Why Do We Do What We Do?
1. How come we don’t feel like we are being influenced by Satan? Ephesians 2:2.
Comment: It’s very easy to associate Satan with a little caricature standing on one shoulder, or as an influence that is obviously insidious and easy to detect because it is so dark and evil. But Satan is actually much more subtle—and much more effective—than that. “The prince of the power of the air” transmits his influence much like radio waves or cell phone signals, except he broadcasts attitudes, moods and emotions: pride, competition, strife, envy, vanity and, most of all, selfishness.
2. What does the prince of the power of the air influence humans to do? John 8:44.
Comment: We want to believe that human nature is basically good. But look at this world—all of it! Think about what happened to the busload of people described in the cover story of this issue (page 4). Think of the violence choking Syria right now, or even within the inner cities of many urban areas in the West. Think of the many millions who are suffering severe deprivation and abuse because of corrupt government. Think of gang warfare and tribal conflict. The evidence is everywhere that the god of this world is “a murderer from the beginning”!
Consider too the many other, more subtle ways that man manifests his evil nature. We are ignoring each other, taking advantage of each other, stealing from each other, lying to each other, abusing each other, torturing each other. “The father of lies” guides us—sometimes very subtly—to be greedy, to be arrogant, to be thankless, to be self-righteous and selfish. We can see Satan’s influence when we look at the world and see hateful partisans, unjust judges, corrupt lawmakers, bloody warlords, horrifying criminals, and so much more heartbreaking wickedness. But do we realize that this is the same selfish evil that is inside each of us?
Never forget, we are living under a reign of terror: the administration of the god of this world. Everyone has absorbed his attitude of “self is right.” With that terrible wedge hammered hard in between us and God, we are left prone to all of Satan’s other hurtful influences, many too heartbreaking to mention. This suffering world is proof.
Know Thine Enemy
1. How does Satan feel about us? 1 Peter 5:8.
Comment: The verse compares the devil to a roaring lion searching for victims to devour. It also tells who Satan is: “your adversary.” In every way, on every level, this wicked being is our enemy! He wants to destroy our relationships with God and to murder us spiritually and physically. The Bible warns us: “Be sober, be vigilant.” See also Luke 22:31.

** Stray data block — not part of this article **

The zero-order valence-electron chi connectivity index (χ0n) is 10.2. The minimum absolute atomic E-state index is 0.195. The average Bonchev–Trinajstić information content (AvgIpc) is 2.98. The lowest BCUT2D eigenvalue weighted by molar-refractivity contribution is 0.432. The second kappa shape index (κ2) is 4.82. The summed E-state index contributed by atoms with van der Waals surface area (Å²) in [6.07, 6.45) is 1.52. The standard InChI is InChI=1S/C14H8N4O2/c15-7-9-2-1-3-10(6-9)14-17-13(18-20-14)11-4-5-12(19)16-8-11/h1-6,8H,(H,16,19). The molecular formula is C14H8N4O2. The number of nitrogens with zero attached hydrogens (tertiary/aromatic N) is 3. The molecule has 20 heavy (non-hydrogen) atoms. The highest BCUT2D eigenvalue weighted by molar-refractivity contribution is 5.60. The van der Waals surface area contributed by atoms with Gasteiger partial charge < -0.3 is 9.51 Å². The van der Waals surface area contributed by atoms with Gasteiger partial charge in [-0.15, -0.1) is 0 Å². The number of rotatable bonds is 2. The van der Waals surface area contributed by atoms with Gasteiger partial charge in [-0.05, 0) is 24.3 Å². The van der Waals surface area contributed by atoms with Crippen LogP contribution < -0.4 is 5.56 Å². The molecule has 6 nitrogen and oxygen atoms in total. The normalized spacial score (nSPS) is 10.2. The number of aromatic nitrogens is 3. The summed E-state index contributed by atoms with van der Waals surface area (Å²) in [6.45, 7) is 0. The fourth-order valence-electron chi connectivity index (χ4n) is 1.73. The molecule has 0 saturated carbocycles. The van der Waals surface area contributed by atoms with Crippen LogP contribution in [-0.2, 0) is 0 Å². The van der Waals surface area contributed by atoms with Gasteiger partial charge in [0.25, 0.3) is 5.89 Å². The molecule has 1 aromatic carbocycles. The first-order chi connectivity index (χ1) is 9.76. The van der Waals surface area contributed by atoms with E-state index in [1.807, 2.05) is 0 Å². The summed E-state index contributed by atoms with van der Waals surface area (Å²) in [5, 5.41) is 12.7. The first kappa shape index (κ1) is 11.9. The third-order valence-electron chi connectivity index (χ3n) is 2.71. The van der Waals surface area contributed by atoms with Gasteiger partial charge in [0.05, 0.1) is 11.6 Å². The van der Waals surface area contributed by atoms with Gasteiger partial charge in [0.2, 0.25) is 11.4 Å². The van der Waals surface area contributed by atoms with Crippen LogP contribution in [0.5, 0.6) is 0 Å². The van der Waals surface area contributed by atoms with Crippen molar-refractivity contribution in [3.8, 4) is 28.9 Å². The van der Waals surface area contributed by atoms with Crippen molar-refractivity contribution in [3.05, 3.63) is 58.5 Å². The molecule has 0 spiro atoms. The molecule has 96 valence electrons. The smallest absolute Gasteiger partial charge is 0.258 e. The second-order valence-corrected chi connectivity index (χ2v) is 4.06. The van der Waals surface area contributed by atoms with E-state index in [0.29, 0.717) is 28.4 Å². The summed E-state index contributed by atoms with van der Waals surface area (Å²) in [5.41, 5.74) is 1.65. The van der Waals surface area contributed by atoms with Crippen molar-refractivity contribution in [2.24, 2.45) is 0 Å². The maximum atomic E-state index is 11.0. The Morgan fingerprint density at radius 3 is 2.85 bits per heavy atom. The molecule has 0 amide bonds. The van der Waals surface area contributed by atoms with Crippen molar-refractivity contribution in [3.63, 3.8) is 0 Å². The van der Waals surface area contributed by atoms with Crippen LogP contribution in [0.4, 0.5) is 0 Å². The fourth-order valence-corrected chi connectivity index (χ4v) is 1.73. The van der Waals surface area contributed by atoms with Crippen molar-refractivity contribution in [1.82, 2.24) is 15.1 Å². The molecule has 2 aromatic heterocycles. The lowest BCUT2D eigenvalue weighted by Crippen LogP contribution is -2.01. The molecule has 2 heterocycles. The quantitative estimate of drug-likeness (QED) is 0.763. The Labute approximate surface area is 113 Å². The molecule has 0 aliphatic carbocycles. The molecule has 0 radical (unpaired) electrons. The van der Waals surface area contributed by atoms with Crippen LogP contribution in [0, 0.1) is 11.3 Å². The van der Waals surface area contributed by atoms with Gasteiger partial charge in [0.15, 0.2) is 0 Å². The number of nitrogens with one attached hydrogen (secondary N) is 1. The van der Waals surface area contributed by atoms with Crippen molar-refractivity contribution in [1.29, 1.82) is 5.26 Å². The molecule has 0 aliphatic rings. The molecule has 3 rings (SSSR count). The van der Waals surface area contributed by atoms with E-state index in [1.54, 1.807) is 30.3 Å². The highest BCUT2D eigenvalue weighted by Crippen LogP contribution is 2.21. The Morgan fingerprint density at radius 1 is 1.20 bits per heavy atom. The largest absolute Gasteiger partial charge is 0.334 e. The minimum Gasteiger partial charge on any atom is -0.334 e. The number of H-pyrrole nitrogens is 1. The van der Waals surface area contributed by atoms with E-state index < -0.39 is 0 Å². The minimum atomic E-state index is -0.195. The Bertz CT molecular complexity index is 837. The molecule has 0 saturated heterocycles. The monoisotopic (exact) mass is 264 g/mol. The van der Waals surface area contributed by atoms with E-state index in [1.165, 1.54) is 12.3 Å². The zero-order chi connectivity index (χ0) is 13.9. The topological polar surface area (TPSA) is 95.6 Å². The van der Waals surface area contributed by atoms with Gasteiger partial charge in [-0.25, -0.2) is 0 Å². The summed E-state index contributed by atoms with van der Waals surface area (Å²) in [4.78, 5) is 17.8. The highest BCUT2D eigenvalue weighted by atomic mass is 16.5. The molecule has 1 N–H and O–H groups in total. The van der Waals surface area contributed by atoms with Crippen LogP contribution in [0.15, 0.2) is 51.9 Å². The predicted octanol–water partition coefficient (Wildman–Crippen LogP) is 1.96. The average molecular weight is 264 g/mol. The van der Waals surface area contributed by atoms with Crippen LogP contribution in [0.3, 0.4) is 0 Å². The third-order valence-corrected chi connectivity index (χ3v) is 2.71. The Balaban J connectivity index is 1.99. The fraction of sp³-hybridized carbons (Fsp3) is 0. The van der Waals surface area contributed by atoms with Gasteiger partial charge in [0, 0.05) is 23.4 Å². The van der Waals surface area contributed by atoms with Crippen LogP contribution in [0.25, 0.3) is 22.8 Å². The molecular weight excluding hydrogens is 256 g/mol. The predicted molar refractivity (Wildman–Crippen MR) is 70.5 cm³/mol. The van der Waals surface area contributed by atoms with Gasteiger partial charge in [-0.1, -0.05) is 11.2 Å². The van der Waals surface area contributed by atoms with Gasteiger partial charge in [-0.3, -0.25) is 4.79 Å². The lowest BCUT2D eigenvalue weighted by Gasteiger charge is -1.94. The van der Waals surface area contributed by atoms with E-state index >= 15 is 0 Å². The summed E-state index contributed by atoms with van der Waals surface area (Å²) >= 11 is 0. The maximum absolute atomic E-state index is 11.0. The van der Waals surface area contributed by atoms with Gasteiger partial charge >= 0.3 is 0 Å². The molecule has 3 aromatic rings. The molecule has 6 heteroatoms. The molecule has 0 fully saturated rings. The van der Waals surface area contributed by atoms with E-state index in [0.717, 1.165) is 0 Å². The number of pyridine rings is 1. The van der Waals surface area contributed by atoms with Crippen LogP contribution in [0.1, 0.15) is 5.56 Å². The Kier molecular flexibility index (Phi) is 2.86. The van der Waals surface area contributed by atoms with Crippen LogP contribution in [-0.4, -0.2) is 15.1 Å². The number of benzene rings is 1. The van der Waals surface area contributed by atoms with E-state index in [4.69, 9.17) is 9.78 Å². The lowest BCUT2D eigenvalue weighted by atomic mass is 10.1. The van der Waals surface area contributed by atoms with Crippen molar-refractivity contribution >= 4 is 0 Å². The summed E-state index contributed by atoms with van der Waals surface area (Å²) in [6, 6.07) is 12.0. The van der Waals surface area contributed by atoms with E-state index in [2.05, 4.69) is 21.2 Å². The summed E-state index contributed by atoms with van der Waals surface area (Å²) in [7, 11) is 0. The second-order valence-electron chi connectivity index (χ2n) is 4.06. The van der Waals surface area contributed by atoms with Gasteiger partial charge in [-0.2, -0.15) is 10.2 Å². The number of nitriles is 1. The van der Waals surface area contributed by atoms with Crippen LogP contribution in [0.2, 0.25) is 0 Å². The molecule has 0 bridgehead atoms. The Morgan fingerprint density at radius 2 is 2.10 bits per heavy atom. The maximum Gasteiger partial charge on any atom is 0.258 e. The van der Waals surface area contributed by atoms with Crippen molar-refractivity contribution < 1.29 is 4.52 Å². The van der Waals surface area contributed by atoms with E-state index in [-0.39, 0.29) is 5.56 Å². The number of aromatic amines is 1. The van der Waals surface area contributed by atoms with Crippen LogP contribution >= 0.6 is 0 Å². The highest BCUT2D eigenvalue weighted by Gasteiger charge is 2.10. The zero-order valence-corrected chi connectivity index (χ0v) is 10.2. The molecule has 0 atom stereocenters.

2. What does Satan look like? 2 Corinthians 11:13-14.
Comment: Caricatures of the devil based on Dante’s Inferno conjure images of a grotesque red creature with fangs, horns and a pointy tail. Even if you don’t imagine Satan that way—if you believe in the Satan of the Bible at all—you probably imagine someone who is visibly and obviously evil incarnate. But this passage says that he transforms himself into “an angel of light.”
Satan’s influence can seem innocent, even good sometimes—especially to people who rely on themselves to discern what is right and wrong. Revelation 2:9 says that you can even think you’re worshiping the true God—and actually be worshiping Satan! The only way to defend against this powerful enemy is to trust and obey someone more powerful: God.
3. Is there any way to fight Satan’s influence? 2 Corinthians 2:11.
Satan has tools he has used over and over. He takes advantage of our weaknesses, especially our vanity! When we self-righteously refuse to admit that we don’t know right and wrong of ourselves—when we fail to submit to God in order to seek both His wisdom and His protection—we make ourselves extremely vulnerable!
But we don’t have to be blind to what the god of this world is doing. There is a way to remove our ignorance of Satan’s devices. There is a way to understand the truth. The first and most important step is to pierce through the deceit Satan relies on more than any other: the lie that he doesn’t exist.
God’s Word—and our world—is full of the proof. Satan does exist! That is the truth of your Bible!
You need to know more about “your adversary the devil.” Can you prove he is real? How pervasive is his influence? Did God create a devil? To receive satisfying, thorough scriptural answers to these fundamental questions, request a free copy of Herbert W. Armstrong’s book Mystery of the Ages and study Chapter Two, “Mystery of Angels and Evil Spirits.”